Submission No. 291 Back to full list of submissions
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Submission of the Construction, Forestry, Mining and Energy Union
to the Review of BusinessTaxation

‘Preventing tax avoidance:
The use of interposed entities in the construction industry’



June, 1999








Appendix A : ‘Review of Government Proposals For a New Tax Withholding System’ Willis, Ralph 9/6/99

Attachment A - ‘Taxation of Alienated Personal Services Income’. 18/10/1995, Government Discussion Paper.

Appendix B : The Submission of the CFMEU to the Senate Select Committee on a New Tax System

Appendix C : Transcript of evidence before the Senate Select Committee On a New Tax System.


1. Introduction


    1. In late May, 1999 the issue of the tax treatment of personal service companies, or interposed entities, was referred to the Review of Business Taxation (RBT) by the Government.
    2. Due to the Construction, Forestry, Mining and Energy Union’s (CFMEU) longstanding activity and interest in this area we requested that the Review agree to receive a submission from us. The Review agreed that we could lodge a submission by no later than 11th June, 1999.

1.3 As a result of these time constraints this submission will be brief. For background and data we refer readers the paper prepared by Ralph Willis, former Treasurer of Australia, (Appendix A); to the more detailed submission the CFMEU prepared for the Senate Select Committee on a New Tax System (Appendix B) and to the transcript of our evidence before that Committee (Appendix C).

1.4 This submission argues that the ‘corporate veil’ must be lifted and where work is being performed by an individual in a manner analogous to that of an employee, that person must be taxed as an employee. The use of a corporate structure by individuals performing contracts wholly or substantially for their labour should not automatically entitle that individual access to the corporate tax structure.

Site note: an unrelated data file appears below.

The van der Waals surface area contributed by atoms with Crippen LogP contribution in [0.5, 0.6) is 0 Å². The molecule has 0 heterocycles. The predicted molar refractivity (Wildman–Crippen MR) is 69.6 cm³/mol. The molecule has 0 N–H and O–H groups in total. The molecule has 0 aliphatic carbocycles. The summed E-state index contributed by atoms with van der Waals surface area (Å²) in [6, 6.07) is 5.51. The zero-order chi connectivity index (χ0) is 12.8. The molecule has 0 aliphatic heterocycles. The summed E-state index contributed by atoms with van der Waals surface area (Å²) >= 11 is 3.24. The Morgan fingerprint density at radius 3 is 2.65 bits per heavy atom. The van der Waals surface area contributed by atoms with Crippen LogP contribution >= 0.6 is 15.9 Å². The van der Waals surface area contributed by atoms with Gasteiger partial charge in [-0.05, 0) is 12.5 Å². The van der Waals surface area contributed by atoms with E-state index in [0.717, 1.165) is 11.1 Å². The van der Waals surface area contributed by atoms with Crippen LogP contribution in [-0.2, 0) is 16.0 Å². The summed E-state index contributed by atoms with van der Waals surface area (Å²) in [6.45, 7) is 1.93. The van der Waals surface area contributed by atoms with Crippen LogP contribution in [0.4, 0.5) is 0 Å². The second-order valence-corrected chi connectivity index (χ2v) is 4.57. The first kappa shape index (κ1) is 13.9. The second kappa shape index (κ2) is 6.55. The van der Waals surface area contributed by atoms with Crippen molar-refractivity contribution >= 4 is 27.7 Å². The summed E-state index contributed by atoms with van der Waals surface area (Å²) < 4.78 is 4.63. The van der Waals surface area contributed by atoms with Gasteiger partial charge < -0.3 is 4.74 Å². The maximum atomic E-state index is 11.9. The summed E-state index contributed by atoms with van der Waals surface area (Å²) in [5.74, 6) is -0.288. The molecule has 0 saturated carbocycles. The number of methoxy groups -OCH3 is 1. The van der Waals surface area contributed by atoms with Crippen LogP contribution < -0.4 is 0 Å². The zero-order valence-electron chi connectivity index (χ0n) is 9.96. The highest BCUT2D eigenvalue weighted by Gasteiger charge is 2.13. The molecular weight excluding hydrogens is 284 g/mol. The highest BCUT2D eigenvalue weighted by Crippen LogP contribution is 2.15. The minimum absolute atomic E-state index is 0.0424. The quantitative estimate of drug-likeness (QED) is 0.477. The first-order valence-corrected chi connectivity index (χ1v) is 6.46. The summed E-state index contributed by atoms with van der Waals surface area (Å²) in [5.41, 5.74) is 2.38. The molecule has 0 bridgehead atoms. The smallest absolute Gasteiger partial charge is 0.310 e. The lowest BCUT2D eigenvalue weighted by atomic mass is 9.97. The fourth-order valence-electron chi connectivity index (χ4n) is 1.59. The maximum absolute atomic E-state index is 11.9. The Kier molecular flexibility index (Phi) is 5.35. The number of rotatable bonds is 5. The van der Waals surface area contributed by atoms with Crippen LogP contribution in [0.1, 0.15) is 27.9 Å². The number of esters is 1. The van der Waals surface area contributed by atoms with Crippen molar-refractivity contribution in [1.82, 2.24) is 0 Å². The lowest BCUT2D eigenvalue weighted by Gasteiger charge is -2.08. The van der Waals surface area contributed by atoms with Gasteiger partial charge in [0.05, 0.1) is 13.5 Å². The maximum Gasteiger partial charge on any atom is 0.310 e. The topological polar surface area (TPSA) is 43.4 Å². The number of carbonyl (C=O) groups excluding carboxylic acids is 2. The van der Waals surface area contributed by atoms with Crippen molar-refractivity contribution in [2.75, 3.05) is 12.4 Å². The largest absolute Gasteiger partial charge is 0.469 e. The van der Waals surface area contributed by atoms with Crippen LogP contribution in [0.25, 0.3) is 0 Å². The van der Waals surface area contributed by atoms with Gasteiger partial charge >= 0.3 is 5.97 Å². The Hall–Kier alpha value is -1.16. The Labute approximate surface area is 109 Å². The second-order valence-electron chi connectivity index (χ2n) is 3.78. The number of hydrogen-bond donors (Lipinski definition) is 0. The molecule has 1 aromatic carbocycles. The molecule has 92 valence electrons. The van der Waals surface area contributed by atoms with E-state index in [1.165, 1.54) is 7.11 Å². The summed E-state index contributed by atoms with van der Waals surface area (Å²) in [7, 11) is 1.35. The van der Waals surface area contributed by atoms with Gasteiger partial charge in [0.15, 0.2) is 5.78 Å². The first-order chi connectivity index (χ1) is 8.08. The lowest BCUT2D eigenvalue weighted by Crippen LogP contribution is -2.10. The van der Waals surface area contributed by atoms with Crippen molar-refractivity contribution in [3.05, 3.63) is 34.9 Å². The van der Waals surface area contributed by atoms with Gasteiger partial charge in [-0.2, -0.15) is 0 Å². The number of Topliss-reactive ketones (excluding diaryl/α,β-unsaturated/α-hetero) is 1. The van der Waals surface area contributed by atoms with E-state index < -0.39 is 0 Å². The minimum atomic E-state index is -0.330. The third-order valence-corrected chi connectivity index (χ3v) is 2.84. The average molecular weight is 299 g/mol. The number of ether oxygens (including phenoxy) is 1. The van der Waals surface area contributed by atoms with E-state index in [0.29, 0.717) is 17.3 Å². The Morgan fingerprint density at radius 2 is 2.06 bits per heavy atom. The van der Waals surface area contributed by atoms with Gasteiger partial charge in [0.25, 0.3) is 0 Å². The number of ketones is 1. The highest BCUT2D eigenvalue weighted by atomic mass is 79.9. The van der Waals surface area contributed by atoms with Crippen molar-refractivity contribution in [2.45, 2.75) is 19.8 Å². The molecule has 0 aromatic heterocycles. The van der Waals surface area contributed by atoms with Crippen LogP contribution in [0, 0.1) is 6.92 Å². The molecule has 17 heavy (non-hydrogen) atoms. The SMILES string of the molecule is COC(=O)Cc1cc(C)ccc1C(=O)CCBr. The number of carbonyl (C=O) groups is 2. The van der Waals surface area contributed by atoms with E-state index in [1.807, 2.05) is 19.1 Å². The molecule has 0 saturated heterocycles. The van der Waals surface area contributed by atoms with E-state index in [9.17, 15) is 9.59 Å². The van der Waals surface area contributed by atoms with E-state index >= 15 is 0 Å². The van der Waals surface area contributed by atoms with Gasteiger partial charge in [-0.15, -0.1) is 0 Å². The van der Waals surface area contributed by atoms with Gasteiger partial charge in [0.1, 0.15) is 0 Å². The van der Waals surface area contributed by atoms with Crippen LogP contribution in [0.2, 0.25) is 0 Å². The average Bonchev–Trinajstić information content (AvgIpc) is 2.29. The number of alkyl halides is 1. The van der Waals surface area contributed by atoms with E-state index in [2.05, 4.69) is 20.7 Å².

2. The Construction Industry Experience Within the Current Tax System.

2.1 Due to the Prescribed Payments System (PPS) applying in the construction industry flight from the PAYE System has occurred through 2 main methods :

2.1.1 Switching from PAYE to PPS

Employees continue to do the same work but simply switch tax systems. They are able to do this despite that fact that PPS should only be used by non-employees. This switch may occur at the instigation of the employer or the employee. The employer avoids statutory requirements such as workers compensation and the employee gains access to more generous business deductions. Under PPS, 20% of the payment is withheld and forwarded to the ATO.

2.1.2 Interposed Entities

Individuals are paid for their labour through an interposed entity. They then have access to income alienation through income splitting and other measures. A stark example of the use of interposed entities in the construction industry is in one particular sector where workers were told by the suppliers for whom they worked that if they did not take the form of an incorporated company they would no longer receive work.

2.2 In the construction industry there have been many examples in trades such as plastering or bricklaying of companies informing their employees on a Friday that when they return to work on Monday they will be treated as sub-contractors and they will change from the PAYE system to PPS.